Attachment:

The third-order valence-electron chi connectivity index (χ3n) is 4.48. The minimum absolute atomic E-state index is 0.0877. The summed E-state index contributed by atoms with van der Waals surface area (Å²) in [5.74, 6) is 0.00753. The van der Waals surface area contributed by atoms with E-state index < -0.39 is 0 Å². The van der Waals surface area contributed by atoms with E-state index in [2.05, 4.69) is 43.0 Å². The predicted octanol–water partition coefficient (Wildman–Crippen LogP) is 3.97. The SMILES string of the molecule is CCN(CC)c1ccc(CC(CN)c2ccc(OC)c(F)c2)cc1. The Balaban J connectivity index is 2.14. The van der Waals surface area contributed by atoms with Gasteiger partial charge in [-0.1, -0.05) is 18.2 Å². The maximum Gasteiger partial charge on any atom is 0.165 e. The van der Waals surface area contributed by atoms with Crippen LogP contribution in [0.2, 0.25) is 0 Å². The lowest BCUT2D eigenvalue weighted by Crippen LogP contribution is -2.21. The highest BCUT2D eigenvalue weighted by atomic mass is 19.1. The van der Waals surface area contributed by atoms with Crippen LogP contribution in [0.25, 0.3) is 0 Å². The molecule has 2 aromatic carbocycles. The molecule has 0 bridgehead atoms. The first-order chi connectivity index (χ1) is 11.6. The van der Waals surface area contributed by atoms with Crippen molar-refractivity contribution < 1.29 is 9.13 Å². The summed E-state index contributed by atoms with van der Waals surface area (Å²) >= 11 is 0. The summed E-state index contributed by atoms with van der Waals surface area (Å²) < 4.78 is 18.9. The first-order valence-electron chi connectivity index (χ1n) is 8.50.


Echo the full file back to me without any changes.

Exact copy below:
The third-order valence-electron chi connectivity index (χ3n) is 4.48. The minimum absolute atomic E-state index is 0.0877. The summed E-state index contributed by atoms with van der Waals surface area (Å²) in [5.74, 6) is 0.00753. The van der Waals surface area contributed by atoms with E-state index < -0.39 is 0 Å². The van der Waals surface area contributed by atoms with E-state index in [2.05, 4.69) is 43.0 Å². The predicted octanol–water partition coefficient (Wildman–Crippen LogP) is 3.97. The SMILES string of the molecule is CCN(CC)c1ccc(CC(CN)c2ccc(OC)c(F)c2)cc1. The Balaban J connectivity index is 2.14. The van der Waals surface area contributed by atoms with Gasteiger partial charge in [-0.1, -0.05) is 18.2 Å². The maximum Gasteiger partial charge on any atom is 0.165 e. The van der Waals surface area contributed by atoms with Crippen LogP contribution in [0.2, 0.25) is 0 Å². The lowest BCUT2D eigenvalue weighted by Crippen LogP contribution is -2.21. The highest BCUT2D eigenvalue weighted by atomic mass is 19.1. The van der Waals surface area contributed by atoms with Crippen LogP contribution in [0.25, 0.3) is 0 Å². The molecule has 2 aromatic carbocycles. The molecule has 0 bridgehead atoms. The first-order chi connectivity index (χ1) is 11.6. The van der Waals surface area contributed by atoms with Crippen molar-refractivity contribution < 1.29 is 9.13 Å². The summed E-state index contributed by atoms with van der Waals surface area (Å²) >= 11 is 0. The summed E-state index contributed by atoms with van der Waals surface area (Å²) < 4.78 is 18.9. The first-order valence-electron chi connectivity index (χ1n) is 8.50.